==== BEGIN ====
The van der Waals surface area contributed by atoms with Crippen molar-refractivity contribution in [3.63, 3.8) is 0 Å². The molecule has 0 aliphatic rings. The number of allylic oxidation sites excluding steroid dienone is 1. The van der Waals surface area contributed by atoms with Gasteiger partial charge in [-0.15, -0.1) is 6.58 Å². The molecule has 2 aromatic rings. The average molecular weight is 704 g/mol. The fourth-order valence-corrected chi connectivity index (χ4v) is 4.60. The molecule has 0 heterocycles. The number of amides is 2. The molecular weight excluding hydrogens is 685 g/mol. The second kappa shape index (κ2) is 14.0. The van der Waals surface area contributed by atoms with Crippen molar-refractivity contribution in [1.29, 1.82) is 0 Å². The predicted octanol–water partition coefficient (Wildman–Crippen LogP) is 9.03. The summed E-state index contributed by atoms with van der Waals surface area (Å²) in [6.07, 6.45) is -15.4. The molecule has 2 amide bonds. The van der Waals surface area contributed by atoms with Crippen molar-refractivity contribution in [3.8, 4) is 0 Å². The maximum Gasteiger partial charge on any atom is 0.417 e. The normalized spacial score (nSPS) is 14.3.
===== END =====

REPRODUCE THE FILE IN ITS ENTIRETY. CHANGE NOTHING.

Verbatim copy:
The van der Waals surface area contributed by atoms with Crippen molar-refractivity contribution in [3.63, 3.8) is 0 Å². The molecule has 0 aliphatic rings. The number of allylic oxidation sites excluding steroid dienone is 1. The van der Waals surface area contributed by atoms with Gasteiger partial charge in [-0.15, -0.1) is 6.58 Å². The molecule has 2 aromatic rings. The average molecular weight is 704 g/mol. The fourth-order valence-corrected chi connectivity index (χ4v) is 4.60. The molecule has 0 heterocycles. The number of amides is 2. The molecular weight excluding hydrogens is 685 g/mol. The second kappa shape index (κ2) is 14.0. The van der Waals surface area contributed by atoms with Crippen molar-refractivity contribution in [1.29, 1.82) is 0 Å². The predicted octanol–water partition coefficient (Wildman–Crippen LogP) is 9.03. The summed E-state index contributed by atoms with van der Waals surface area (Å²) in [6.07, 6.45) is -15.4. The molecule has 2 amide bonds. The van der Waals surface area contributed by atoms with Crippen molar-refractivity contribution in [3.8, 4) is 0 Å². The maximum Gasteiger partial charge on any atom is 0.417 e. The normalized spacial score (nSPS) is 14.3.